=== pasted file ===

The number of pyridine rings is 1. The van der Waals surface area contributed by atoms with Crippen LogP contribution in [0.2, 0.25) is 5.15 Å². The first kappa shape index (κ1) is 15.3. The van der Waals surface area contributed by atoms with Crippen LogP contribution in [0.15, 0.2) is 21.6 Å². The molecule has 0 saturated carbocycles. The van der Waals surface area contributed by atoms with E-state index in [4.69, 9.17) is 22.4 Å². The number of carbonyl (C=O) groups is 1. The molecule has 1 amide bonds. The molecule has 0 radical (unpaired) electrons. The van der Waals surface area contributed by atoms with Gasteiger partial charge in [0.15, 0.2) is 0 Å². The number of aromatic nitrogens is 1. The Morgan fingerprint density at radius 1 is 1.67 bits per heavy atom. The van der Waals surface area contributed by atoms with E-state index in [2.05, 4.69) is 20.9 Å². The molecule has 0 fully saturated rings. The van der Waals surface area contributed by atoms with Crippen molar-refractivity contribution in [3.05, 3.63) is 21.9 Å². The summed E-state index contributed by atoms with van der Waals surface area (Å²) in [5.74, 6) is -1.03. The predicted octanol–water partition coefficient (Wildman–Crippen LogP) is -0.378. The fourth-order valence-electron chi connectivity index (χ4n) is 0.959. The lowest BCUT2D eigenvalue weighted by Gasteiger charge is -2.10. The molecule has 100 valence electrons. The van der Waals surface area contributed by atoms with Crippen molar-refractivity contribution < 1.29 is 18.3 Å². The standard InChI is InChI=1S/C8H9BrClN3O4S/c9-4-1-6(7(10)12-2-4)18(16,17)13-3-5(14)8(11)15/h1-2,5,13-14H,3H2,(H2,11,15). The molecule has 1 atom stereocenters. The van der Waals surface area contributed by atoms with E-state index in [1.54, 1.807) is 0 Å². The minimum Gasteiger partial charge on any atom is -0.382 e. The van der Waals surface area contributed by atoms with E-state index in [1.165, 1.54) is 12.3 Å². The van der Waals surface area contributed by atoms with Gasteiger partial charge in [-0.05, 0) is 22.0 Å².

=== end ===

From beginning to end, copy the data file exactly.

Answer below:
The number of pyridine rings is 1. The van der Waals surface area contributed by atoms with Crippen LogP contribution in [0.2, 0.25) is 5.15 Å². The first kappa shape index (κ1) is 15.3. The van der Waals surface area contributed by atoms with Crippen LogP contribution in [0.15, 0.2) is 21.6 Å². The molecule has 0 saturated carbocycles. The van der Waals surface area contributed by atoms with E-state index in [4.69, 9.17) is 22.4 Å². The number of carbonyl (C=O) groups is 1. The molecule has 1 amide bonds. The molecule has 0 radical (unpaired) electrons. The van der Waals surface area contributed by atoms with Gasteiger partial charge in [0.15, 0.2) is 0 Å². The number of aromatic nitrogens is 1. The Morgan fingerprint density at radius 1 is 1.67 bits per heavy atom. The van der Waals surface area contributed by atoms with E-state index in [2.05, 4.69) is 20.9 Å². The molecule has 0 fully saturated rings. The van der Waals surface area contributed by atoms with Crippen molar-refractivity contribution in [3.05, 3.63) is 21.9 Å². The summed E-state index contributed by atoms with van der Waals surface area (Å²) in [5.74, 6) is -1.03. The predicted octanol–water partition coefficient (Wildman–Crippen LogP) is -0.378. The fourth-order valence-electron chi connectivity index (χ4n) is 0.959. The lowest BCUT2D eigenvalue weighted by Gasteiger charge is -2.10. The molecule has 100 valence electrons. The van der Waals surface area contributed by atoms with Crippen molar-refractivity contribution < 1.29 is 18.3 Å². The standard InChI is InChI=1S/C8H9BrClN3O4S/c9-4-1-6(7(10)12-2-4)18(16,17)13-3-5(14)8(11)15/h1-2,5,13-14H,3H2,(H2,11,15). The molecule has 1 atom stereocenters. The van der Waals surface area contributed by atoms with E-state index in [1.54, 1.807) is 0 Å². The minimum Gasteiger partial charge on any atom is -0.382 e. The van der Waals surface area contributed by atoms with E-state index in [1.165, 1.54) is 12.3 Å². The van der Waals surface area contributed by atoms with Gasteiger partial charge in [-0.05, 0) is 22.0 Å².